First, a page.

Those who cannot remember the past are condemned to repeat it.
The aforementioned quote is attributed to George Santayana, an America philosopher whose work became well-read shortly after the turn of the 20th century. It comes from the first volume of his The Life of Reason, composed between 1905 and 1906 and is included in a section on the idea of progress. In that particular section, Santayana states that progress depends on relativeness; in that in order to gauge whether or not society has advanced one must first have knowledge of where society has previously been. This perspective then allows one to set a direction for positive change by knowing where one is coming from in anticipation of reaching where one has not yet been. Without this sense of relativeness, this use of experience to dictate where one is headed, Santayana argues that it will lead to a "perpetual infancy" where progress ceases to be made.
Progress makes the world go 'round. It is what separates human beings from all over living creatures. While every other creature focuses on basic survival instincts such as food, water, and shelter, human beings have evolved to the point where our basic instincts have been met and we, as a species, must decide what the next step is in our evolutionary trek. This has been the fundamental question facing mankind since the last ice age: Now that our basic needs have been met, what do we do now?
It was that question that has led to the progress the world has seen over the past ten-thousand years. The agricultural revolution saw hunter-gathers begin to establish roots in one single area, establishing early villages centered near bodies of water. The invention of the wheel and the domestication of animals allowed people to move and interact with other villages, thereby sharing goods, services, and most importantly ideas. These ideas would be brought back to these villages and would impact every aspect of everyday life from hunting and fishing techniques, to new cooking techniques, to new ideas about medicine, to the birth and subsequent spread of religion, and even to discussion about rulers and political systems. Once the seed was planted, people at the time realized that it would be up to them to determine what was best for themselves, their families, and their communities.
They did so in a number of ways. Early on, it was essentially trial and error. However, once ideas began to be exchanged it then became more discussion-based using logic and reason. Some of history's greatest philosophers actually learned from each other as ancient Greece saw Socrates teach Plato and Plato, in turn, teach Aristotle. These philosophers and their discussions centered on ideas central to their society at the time including the very power structure that should be in place as was the central topic of Plato's Republic. Combine these teachings with the popularity of oral histories being passed down from people like Homer and what you saw in ancient Greece was an educated populace and the first in modern-history that actively participated in electing its non-religiously appointed political leaders.
Ancient Rome saw what Greece did and continued to improve upon it with their version of a republic. However once Rome fell, other kingdoms and empires began to wonder if having the citizenry become actively involved in the political process was the correct course of action. That concern became paramount after the bubonic plague when Europe needed strong rulers. This period in history gave birth to the idea of the absolute ruler, one who was ordained by God to rule over his people. At this time, England, France, and Russia among others would all have monarchs who claimed the throne in the name of God. It made for powerful propaganda as well; to go against the monarch was to go against God.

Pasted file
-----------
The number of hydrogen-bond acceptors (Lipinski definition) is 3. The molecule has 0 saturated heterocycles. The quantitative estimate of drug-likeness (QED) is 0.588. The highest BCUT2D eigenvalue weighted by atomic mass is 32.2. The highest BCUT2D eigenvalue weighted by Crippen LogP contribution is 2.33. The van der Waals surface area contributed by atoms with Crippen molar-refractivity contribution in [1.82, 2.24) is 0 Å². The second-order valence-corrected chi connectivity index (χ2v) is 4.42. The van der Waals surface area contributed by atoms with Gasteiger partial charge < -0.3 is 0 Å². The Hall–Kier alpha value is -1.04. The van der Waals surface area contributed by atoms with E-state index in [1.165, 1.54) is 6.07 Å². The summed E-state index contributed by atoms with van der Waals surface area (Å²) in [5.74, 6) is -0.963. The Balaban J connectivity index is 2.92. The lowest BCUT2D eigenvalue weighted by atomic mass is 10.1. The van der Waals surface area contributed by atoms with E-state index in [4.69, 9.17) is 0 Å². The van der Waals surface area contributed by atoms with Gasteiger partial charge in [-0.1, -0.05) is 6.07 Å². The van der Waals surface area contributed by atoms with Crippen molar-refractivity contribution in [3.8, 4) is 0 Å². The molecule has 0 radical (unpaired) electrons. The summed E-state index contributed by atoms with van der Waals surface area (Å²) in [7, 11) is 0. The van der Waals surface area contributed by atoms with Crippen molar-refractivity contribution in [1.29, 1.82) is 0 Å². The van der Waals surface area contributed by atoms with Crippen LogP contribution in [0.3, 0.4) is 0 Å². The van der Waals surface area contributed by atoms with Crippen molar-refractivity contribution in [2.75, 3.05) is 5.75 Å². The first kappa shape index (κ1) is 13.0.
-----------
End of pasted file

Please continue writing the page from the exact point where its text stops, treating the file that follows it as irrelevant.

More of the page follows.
However, these absolute rulers eventually would become greedy. They would marry and inbreed as a way to unite kingdoms and keep a royal bloodline. They gave their friends and acquaintances all the cushy jobs in the kingdoms. They demanded high taxes for protection and would exile or imprison those who spoke ill of them. They would hoard the best food and drink for their lavish palaces and castles all while the poor, wretched serfs were forced to work in the land in a system that would precede slavery in the New World. While all this was going on, the lower social classes, although strong in number but weak in political power, were being pushed to the extreme.
And when that happens, we reach a boiling point. It started with the American Revolution, which consisted of some upstart British colonists who were upset about not having a say in how their colonies were governed. It spread to the French Revolution, the first time in world history that a monarchy was replaced by a republic and eventually ideas born from this event would spread to topple monarchies throughout Europe. We then reached the modern nation-state, a model that has essentially been in place since the fall of the Ottoman Empire after World War I. Since George Santayana we have had two World Wars and countless coup d'etats, genocides, political assassinations, rigged elections, and acts of discrimination against minority populations all in the name of trying to create a stable environment for humankind.